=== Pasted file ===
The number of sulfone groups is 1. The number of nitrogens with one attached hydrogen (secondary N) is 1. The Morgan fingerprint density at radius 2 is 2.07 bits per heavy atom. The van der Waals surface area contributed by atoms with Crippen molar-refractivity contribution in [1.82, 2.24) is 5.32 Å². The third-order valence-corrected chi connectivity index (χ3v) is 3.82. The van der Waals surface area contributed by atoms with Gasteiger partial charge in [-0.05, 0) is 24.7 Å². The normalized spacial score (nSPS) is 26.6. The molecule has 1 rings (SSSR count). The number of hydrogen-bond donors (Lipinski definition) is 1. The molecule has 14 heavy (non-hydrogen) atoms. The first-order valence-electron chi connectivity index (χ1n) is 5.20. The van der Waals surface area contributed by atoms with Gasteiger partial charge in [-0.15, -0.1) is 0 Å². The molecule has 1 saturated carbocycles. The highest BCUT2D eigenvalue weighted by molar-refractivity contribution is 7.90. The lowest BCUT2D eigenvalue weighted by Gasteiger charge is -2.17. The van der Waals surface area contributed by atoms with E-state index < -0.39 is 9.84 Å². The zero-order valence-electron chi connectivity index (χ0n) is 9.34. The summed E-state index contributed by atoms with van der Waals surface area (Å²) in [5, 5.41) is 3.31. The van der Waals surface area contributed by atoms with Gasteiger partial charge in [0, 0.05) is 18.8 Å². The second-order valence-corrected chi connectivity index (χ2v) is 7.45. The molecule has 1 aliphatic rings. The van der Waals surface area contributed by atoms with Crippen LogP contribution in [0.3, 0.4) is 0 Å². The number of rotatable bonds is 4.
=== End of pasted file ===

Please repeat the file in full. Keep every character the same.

The number of sulfone groups is 1. The number of nitrogens with one attached hydrogen (secondary N) is 1. The Morgan fingerprint density at radius 2 is 2.07 bits per heavy atom. The van der Waals surface area contributed by atoms with Crippen molar-refractivity contribution in [1.82, 2.24) is 5.32 Å². The third-order valence-corrected chi connectivity index (χ3v) is 3.82. The van der Waals surface area contributed by atoms with Gasteiger partial charge in [-0.05, 0) is 24.7 Å². The normalized spacial score (nSPS) is 26.6. The molecule has 1 rings (SSSR count). The number of hydrogen-bond donors (Lipinski definition) is 1. The molecule has 14 heavy (non-hydrogen) atoms. The first-order valence-electron chi connectivity index (χ1n) is 5.20. The van der Waals surface area contributed by atoms with Gasteiger partial charge in [-0.15, -0.1) is 0 Å². The molecule has 1 saturated carbocycles. The highest BCUT2D eigenvalue weighted by molar-refractivity contribution is 7.90. The lowest BCUT2D eigenvalue weighted by Gasteiger charge is -2.17. The van der Waals surface area contributed by atoms with E-state index < -0.39 is 9.84 Å². The zero-order valence-electron chi connectivity index (χ0n) is 9.34. The summed E-state index contributed by atoms with van der Waals surface area (Å²) in [5, 5.41) is 3.31. The van der Waals surface area contributed by atoms with Gasteiger partial charge in [0, 0.05) is 18.8 Å². The second-order valence-corrected chi connectivity index (χ2v) is 7.45. The molecule has 1 aliphatic rings. The van der Waals surface area contributed by atoms with Crippen LogP contribution in [0.3, 0.4) is 0 Å². The number of rotatable bonds is 4.